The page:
The City of Fort Collins offers beginner lessons through the Recreator.
The Club periodically offers intro clinics as well as more advanced clinics, check the events page.
There are private, certified coaches in the area who are happy to give private and group lessons. .
Video: The basics of the rules
Video: The basics of scoring
Video: USAPA: What is Pickleball?
The most popular places to play are Twin Silos, City Park (both with permanent nets) and Spring Canyon Park (with Club nets in a lockbox).
There are also many parks with court lines painted, but you have to bring your own nets.
Many of these courts are in rough shape, but some are fine. These include:
Beattie, Lee Martinez, Washington, Soft Gold, Cottonwood, Homestead, Rossbourough, Troutman, Fossil Creek and Greenbriar
Here is a link to a map of the courts from the City.
You can reserve courts by contacting Lewis Tennis @ 970-493-7000
There is Open Play and Paid Open Play at the indoor City Rec. Dept. facilities, the Senior Center and Northside Aztlan.
Please check their schedules online for times. These are often limited to a certain number of players or reservations are required due to COVID, so make sure you call ahead.
Senior Center Schedule : 970-221-6644
Northside / Aztlan Schedule: 970-221-6256
There are also courts and great pickleball communities in Loveland and Windsor.
You can contact their Clubs for more info:
Here are the top 10 etiquette rules for playing pickleball – rules that you won’t find in any official pickleball tournament handbook or rulebook:
When somebody inadvertently hits a ball onto your court from an adjacent court, retrieve it and toss them that same ball that they hit onto your court. Don’t switch balls. I repeat, don’t switch balls.
When retrieving a ball from an adjacent court, make eye contact with someone from that court and then directly toss or hit them the ball. Don’t just hit the ball back into their court without looking. That’s very annoying!
Don’t play keep away from the best player on the other team during rec play just so you can win– they want to play too!
Don’t cross the court behind a match until play has stopped. It’s not only rude, but it can be very dangerous as well.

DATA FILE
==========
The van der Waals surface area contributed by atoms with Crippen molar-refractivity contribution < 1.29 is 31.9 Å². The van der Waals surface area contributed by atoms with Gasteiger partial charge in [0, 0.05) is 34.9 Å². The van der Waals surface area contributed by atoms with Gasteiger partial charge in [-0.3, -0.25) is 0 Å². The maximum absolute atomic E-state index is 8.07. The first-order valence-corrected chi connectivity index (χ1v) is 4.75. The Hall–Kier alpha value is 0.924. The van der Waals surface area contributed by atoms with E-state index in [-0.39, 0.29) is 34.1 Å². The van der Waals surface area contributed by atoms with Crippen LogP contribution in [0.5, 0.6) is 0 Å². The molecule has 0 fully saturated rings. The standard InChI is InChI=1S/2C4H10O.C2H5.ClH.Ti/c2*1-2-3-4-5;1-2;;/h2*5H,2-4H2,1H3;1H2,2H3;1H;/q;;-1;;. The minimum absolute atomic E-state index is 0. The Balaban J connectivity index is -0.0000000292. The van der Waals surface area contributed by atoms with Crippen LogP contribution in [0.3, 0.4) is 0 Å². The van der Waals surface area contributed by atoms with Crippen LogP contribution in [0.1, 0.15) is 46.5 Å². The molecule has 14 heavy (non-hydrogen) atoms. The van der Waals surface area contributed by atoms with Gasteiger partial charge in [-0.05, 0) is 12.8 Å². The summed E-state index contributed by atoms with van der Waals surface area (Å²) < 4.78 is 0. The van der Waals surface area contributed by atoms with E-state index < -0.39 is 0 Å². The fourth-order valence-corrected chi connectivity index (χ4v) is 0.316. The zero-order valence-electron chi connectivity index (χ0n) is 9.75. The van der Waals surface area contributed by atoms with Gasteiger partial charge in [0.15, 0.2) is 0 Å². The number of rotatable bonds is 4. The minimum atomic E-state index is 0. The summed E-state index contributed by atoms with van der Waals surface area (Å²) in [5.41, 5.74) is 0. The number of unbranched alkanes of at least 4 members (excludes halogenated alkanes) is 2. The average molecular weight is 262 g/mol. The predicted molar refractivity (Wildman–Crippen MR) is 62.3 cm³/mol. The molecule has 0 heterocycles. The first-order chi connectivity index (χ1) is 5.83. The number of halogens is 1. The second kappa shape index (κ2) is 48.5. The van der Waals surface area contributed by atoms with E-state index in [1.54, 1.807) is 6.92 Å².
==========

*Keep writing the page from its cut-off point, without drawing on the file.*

Don’t chest-bump or be excessive in the celebration when your opponent makes an error. The same goes for the “spectators.” Please don’t clap or cheer when the opposing player misses an easy shot. If, on the other hand, you or your partner made a great play…
If you are obviously the weakest player on the court, thank the other players for playing with you after the game. However, don’t take advantage of their graciousness by staying on the court for an indefinite period of time. More than a game or two will undoubtedly wear out your welcome.
If you are asked to play with a group that is obviously of a lower skill level than you, graciously accept and play a game or two with them. They will likely appreciate your graciousness and understand that you want to get back to similarly-skilled players after the game.
If you are obviously the strongest person in your foursome, tone down the competitiveness and hit your opponents’ balls that they can return. Work on a new skill – perhaps it’s a great time for work on that third shot drop shot.
If you and your partner can’t determine if the ball was in or out – or if you disagree with your partner on a line call – the benefit of the doubt goes to your opponent. Wait! That’s actually an “official” rule!
In recreational play, don’t exploit someone’s physical limitations just so you can “win.” Not cool!